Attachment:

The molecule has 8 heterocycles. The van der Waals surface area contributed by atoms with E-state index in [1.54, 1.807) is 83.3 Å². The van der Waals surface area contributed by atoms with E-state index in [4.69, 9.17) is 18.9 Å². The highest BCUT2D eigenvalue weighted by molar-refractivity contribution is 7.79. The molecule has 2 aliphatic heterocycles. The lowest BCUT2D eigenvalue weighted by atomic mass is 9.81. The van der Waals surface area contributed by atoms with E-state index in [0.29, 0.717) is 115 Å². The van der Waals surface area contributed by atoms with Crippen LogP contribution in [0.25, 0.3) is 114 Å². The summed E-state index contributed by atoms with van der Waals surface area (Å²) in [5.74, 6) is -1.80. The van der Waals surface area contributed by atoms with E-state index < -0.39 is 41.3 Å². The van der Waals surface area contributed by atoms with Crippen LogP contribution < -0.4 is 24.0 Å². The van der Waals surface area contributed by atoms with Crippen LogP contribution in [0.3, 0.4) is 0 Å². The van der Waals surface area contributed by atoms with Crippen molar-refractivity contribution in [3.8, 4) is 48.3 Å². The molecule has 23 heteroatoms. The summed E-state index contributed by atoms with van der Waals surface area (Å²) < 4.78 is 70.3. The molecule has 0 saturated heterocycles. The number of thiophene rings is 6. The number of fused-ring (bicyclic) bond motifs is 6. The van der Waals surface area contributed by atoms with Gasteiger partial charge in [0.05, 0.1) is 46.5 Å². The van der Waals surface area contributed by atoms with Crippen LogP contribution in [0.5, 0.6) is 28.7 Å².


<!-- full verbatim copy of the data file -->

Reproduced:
The molecule has 8 heterocycles. The van der Waals surface area contributed by atoms with E-state index in [1.54, 1.807) is 83.3 Å². The van der Waals surface area contributed by atoms with E-state index in [4.69, 9.17) is 18.9 Å². The highest BCUT2D eigenvalue weighted by molar-refractivity contribution is 7.79. The molecule has 2 aliphatic heterocycles. The lowest BCUT2D eigenvalue weighted by atomic mass is 9.81. The van der Waals surface area contributed by atoms with E-state index in [0.29, 0.717) is 115 Å². The van der Waals surface area contributed by atoms with Crippen LogP contribution in [0.25, 0.3) is 114 Å². The summed E-state index contributed by atoms with van der Waals surface area (Å²) in [5.74, 6) is -1.80. The van der Waals surface area contributed by atoms with E-state index < -0.39 is 41.3 Å². The van der Waals surface area contributed by atoms with Crippen LogP contribution < -0.4 is 24.0 Å². The van der Waals surface area contributed by atoms with Crippen LogP contribution in [0.3, 0.4) is 0 Å². The van der Waals surface area contributed by atoms with Crippen molar-refractivity contribution in [3.8, 4) is 48.3 Å². The molecule has 23 heteroatoms. The summed E-state index contributed by atoms with van der Waals surface area (Å²) < 4.78 is 70.3. The molecule has 0 saturated heterocycles. The number of thiophene rings is 6. The number of fused-ring (bicyclic) bond motifs is 6. The van der Waals surface area contributed by atoms with Gasteiger partial charge in [0.05, 0.1) is 46.5 Å². The van der Waals surface area contributed by atoms with Crippen LogP contribution in [0.5, 0.6) is 28.7 Å².